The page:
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7 Ways Hackers Can Exploit Your Employees on Social Media

Nearly two decades into the social media era, most of the nearly 3 billion people with social accounts can separate good decisions from bad. Still, it’s all-to-common for people to shoot themselves — and their companies — in the foot with mistakes that cybercriminals make a living by exploiting. While these mistakes are often made innocently and unwittingly, it doesn’t make their end-result any less calamitous.

While restricting social media access on work computers is a good start, not even that will completely insulate your business. Regularly refreshing your employees on social media safety is the more effective way to keep cybercriminals at bay.

Here are seven of the biggest ways your employees can be exploited.

  1. When Phish Attack: While phishing attacks are most closely associated with emails, social media sites like Facebook and Twitter are also a playground for hackers. In fact, social media phishing jumped an astounding 500 percent in 2016 and has continued to rise in the years since. Phishing is often attempted via links to fake stories, which are either laced with malware or attempt to trick you into sharing sensitive information.
  2. Lose Your Attachment: When it comes to social media attachments, suspicion and skepticism are always the best policies — especially when they come from untrusted sources. Your employees should always avoid opening attachments from senders they don’t know, as you never know what kind of malware is lurking under the surface. In other words, your employees need to think before they click.
  3. Picture This: More than 3.2 billion pictures will be shared on social media today. That’s more than 15 billion pictures going up just this week! So what’s the big deal if your employees post a picture or two at work? The problem is that you just never know what company secrets are lingering in the background. Hackers can zoom in on pictures to find passwords, financial data or trade information discreetly lingering on post-it notes, whiteboards and computer monitors.
  4. Angry on the Internet: People like to let out steam on social media. It should come as no surprise that this is a bad idea, especially when the target of the person’s vitriol is their employer (or in the case of ex-employees, former employer). Disgruntled people tend to make poor decisions, like revealing sensitive information that can come back to haunt your business. While you can’t control what people say, there are certainly ways to deter them.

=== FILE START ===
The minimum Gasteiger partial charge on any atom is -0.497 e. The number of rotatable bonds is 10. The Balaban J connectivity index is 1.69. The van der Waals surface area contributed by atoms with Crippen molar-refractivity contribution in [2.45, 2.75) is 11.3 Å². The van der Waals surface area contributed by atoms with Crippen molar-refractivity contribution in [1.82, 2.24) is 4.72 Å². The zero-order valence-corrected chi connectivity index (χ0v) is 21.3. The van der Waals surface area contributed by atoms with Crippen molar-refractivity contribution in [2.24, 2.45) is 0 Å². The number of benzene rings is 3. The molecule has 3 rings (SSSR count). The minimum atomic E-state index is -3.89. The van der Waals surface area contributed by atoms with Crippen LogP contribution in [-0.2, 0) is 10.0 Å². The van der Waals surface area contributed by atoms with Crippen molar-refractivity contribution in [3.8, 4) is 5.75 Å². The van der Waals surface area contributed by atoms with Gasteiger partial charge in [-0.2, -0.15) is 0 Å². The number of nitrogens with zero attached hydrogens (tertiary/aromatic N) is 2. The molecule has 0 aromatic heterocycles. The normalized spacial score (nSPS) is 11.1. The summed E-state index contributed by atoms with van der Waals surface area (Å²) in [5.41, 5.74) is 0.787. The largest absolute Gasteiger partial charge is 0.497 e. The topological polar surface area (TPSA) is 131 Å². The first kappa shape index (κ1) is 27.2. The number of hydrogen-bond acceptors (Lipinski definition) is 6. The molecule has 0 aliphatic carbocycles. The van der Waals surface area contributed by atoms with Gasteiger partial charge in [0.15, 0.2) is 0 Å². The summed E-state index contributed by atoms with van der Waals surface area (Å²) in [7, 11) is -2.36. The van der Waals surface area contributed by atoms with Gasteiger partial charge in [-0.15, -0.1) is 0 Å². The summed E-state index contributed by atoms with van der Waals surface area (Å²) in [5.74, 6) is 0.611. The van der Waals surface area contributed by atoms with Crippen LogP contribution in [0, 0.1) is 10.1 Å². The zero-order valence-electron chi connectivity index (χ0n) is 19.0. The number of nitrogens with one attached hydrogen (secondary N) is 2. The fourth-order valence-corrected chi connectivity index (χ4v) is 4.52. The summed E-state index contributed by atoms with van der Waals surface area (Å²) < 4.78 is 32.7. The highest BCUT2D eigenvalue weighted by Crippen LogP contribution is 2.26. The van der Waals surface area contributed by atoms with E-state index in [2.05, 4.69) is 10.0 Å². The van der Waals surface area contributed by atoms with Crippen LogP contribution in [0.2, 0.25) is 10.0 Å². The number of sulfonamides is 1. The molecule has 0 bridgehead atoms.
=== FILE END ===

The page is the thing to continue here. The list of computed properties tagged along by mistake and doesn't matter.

5. Identity Fraud: Facebook, Twitter and Instagram are no substitute for Outlook, Slack or Skype when it comes to having sensitive business conversations. Social media accounts can easily be hacked with a stolen password, opening the door for imposters to masquerade as one of your employees and get a “coworker” to spill revealing information.
  6. Spoof Accounts: Another reason to be skeptical of social media requests, hackers can easily set up a spoof account that to the untrained eye is indistinguishable from the victim’s real account. According to some reports, 2 to 3 percent of all Facebook accounts (or roughly 60 million) are fake. If one of your employees finds himself on the receiving end of an odd request, he should reach out to the person supposedly contacting him using a more trusted method. Even if the request is legit, the conversation should be moved to a more secure platform.
  7. TMI: Oversharing no longer just refers to personal information. Every little detail you share, even seemingly innocuous morsels like your birthday and your pet’s name, can be used by cybercriminals to verify your identity, and as a result, get one step closer to hacking your business. Urge your employees to exercise extreme caution about the info they give away.

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